What is Neurology?

Neurology is the medical discipline that treats disorders affecting the central nervous system, which includes both the brain and the spinal cord, the nerve roots that emerge from it, the peripheral nerves, the muscles and their connections to the nerve endings. Consequently, neurology covers a wide range of extremely diverse disorders, including:

  • Cerebrovascular disorders, such as strokes or TIA (transient ischaemic attack), cerebral venous thrombosis, cerebral haemorrhaging for any reason, carotid or vertebral dissections, amnesic ictus, etc.)

  • Multiple sclerosis and other autoimmune diseases (Behçet’s Disease, for example)

  • Parkinson’s Disease and other syndromes commonly known as "extra-pyramidal" (i.e. multi-systemic atrophy, progressive supra-nuclear paralysis, Shy-Drager Syndrome, etc.) as well as abnormal movements (restless leg syndrome, periodic movement of the lower limbs, dyskinesia, dystonia, tremors, etc.)

  • Myasthenia and myasthenia gravis, whether generalised or in its more limited form (bulbar or palpebral, for example).

  • Headaches of the face, aching spine or aches of various origins (migraines, paroxysmal hemicrania, cluster-headache, vascular facial algia, mild headaches induced by exercise, ice-pick headaches, headaches in the cold, trigeminal neuralgia, neck pain, tension headaches, post-concussion syndrome, benign intracranial hypertension, hypotension of the LCR, etc.)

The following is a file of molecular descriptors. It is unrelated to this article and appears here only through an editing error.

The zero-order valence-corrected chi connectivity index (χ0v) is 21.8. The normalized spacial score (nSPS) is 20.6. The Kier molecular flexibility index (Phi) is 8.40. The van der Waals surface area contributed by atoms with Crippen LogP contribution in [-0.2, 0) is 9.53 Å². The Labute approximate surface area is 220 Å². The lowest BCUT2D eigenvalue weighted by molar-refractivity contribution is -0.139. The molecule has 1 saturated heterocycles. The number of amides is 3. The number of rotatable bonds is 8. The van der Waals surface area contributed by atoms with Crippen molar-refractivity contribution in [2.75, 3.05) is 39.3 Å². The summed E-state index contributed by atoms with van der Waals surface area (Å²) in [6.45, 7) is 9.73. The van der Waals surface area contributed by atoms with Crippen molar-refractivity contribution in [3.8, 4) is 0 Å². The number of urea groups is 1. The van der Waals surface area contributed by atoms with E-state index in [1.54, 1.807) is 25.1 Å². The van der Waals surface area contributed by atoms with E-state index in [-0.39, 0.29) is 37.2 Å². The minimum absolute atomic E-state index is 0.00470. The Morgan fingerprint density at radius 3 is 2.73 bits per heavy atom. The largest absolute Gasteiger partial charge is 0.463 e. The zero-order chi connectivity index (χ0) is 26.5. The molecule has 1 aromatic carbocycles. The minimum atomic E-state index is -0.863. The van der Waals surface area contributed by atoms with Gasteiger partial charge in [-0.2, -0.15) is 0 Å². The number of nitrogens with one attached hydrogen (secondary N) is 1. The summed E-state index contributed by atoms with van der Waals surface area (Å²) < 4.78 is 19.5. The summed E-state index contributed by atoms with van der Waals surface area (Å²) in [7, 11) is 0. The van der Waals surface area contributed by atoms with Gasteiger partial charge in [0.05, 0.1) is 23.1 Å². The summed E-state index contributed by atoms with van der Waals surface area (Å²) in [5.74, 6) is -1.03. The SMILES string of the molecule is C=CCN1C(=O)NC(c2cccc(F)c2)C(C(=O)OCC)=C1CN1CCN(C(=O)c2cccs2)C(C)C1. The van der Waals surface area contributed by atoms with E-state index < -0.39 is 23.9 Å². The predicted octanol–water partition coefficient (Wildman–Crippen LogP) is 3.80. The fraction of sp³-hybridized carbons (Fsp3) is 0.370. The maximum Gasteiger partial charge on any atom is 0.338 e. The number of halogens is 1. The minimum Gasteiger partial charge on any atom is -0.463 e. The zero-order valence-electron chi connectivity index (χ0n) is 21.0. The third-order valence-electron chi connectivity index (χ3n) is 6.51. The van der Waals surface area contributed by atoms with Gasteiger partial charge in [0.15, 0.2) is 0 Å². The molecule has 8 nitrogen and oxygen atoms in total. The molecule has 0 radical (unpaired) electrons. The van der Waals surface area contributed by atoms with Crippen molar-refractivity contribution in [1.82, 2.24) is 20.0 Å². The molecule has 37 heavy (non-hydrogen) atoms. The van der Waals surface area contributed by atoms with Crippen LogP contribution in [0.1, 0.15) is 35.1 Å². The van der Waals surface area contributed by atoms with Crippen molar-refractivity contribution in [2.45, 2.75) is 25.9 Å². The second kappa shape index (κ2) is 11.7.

• lumbosciatica due to discal herniation, sciatica, carpal tunnel syndrome, meralgia paraesthetica, external popliteal sciatica, cervico-brachialgia, etc.

  • Epilepsy (primary or secondary, following a TIA or stroke, tumour or other event)

  • Cognitive disorders and other neurodegenerative diseases (Alzheimer’s Disease, frontal temporal dementia, amyotrophic lateral sclerosis, spinal-cerebellar degeneration, etc.) 

  • Infections or post-infectious diseases (meningitis, Lyme’s disease, shingles, syphilis, sarcoidosis, etc.)

  • Peripheral facial paralysis or Bell’s palsy (i.e. rapidly progressing paralysis of half the face)

  • Brain tumours

  • Muscular disorders, whether sporadic or genetic (myopathy, myositis ossificans, myotonia, etc.)

  • Guillain-Barré Syndrome and other disorders of the peripheral nervous system (CIDP, multiple mononeuritis, polyneuropathy, etc.)

  • Vertigo (in the context of a stroke, migraine, vertebro-basilar insufficiency, hyperventilation attack, etc.).

  • Visual disturbances (reduction in visual acuity in one or both eyes due to anon-ophthalmological condition, double vision, dyschromatopsia (colour blindness), oscillopsia, etc.

  • Syncope (fainting fits, in the context of vertebro-basilar insufficiency, severe stenosis, cervical osteophyte conflict, epilepsy, malformation of the occipito-cervical hinge, basilar migraine, etc.)

Obviously, this is not an exhaustive list but it provides a glimpse of the wide variety of disorders that a neurologist encounters in daily practice.